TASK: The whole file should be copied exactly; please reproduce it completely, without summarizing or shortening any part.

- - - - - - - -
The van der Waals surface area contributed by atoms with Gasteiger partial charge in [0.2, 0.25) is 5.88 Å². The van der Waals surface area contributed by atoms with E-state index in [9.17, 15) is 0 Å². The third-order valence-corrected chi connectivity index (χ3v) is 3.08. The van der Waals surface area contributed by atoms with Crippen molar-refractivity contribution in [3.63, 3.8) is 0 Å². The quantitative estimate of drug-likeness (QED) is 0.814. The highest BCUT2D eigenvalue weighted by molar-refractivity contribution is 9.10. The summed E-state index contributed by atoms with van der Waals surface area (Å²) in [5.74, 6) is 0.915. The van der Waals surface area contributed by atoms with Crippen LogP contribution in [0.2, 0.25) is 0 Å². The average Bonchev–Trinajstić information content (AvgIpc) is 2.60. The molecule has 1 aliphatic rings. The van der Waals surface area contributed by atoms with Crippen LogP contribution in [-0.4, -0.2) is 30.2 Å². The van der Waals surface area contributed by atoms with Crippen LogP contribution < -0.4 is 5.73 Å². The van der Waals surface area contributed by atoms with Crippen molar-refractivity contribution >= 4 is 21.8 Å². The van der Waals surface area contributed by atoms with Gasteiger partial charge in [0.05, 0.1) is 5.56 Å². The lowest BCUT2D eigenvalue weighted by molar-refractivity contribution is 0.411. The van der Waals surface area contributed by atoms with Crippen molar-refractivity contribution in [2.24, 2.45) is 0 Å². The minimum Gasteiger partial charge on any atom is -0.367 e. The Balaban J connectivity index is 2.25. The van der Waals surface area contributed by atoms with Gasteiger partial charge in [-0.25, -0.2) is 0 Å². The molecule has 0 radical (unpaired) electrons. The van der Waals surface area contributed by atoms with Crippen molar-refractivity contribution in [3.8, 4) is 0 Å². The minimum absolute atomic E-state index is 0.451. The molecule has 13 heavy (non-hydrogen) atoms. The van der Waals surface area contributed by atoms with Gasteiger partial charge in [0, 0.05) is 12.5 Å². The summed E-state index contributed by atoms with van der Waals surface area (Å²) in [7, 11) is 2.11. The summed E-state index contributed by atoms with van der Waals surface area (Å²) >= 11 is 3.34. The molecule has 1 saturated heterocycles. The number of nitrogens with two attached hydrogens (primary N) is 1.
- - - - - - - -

The van der Waals surface area contributed by atoms with Gasteiger partial charge in [0.2, 0.25) is 5.88 Å². The van der Waals surface area contributed by atoms with E-state index in [9.17, 15) is 0 Å². The third-order valence-corrected chi connectivity index (χ3v) is 3.08. The van der Waals surface area contributed by atoms with Crippen molar-refractivity contribution in [3.63, 3.8) is 0 Å². The quantitative estimate of drug-likeness (QED) is 0.814. The highest BCUT2D eigenvalue weighted by molar-refractivity contribution is 9.10. The summed E-state index contributed by atoms with van der Waals surface area (Å²) in [5.74, 6) is 0.915. The van der Waals surface area contributed by atoms with Crippen LogP contribution in [0.2, 0.25) is 0 Å². The average Bonchev–Trinajstić information content (AvgIpc) is 2.60. The molecule has 1 aliphatic rings. The van der Waals surface area contributed by atoms with Crippen LogP contribution in [-0.4, -0.2) is 30.2 Å². The van der Waals surface area contributed by atoms with Crippen LogP contribution < -0.4 is 5.73 Å². The van der Waals surface area contributed by atoms with Crippen molar-refractivity contribution >= 4 is 21.8 Å². The van der Waals surface area contributed by atoms with Gasteiger partial charge in [0.05, 0.1) is 5.56 Å². The lowest BCUT2D eigenvalue weighted by molar-refractivity contribution is 0.411. The van der Waals surface area contributed by atoms with Crippen molar-refractivity contribution in [2.24, 2.45) is 0 Å². The minimum Gasteiger partial charge on any atom is -0.367 e. The Balaban J connectivity index is 2.25. The van der Waals surface area contributed by atoms with Gasteiger partial charge in [-0.25, -0.2) is 0 Å². The molecule has 0 radical (unpaired) electrons. The van der Waals surface area contributed by atoms with Crippen molar-refractivity contribution in [3.8, 4) is 0 Å². The minimum absolute atomic E-state index is 0.451. The molecule has 13 heavy (non-hydrogen) atoms. The van der Waals surface area contributed by atoms with Gasteiger partial charge in [0, 0.05) is 12.5 Å². The summed E-state index contributed by atoms with van der Waals surface area (Å²) in [7, 11) is 2.11. The summed E-state index contributed by atoms with van der Waals surface area (Å²) >= 11 is 3.34. The molecule has 1 saturated heterocycles. The number of nitrogens with two attached hydrogens (primary N) is 1.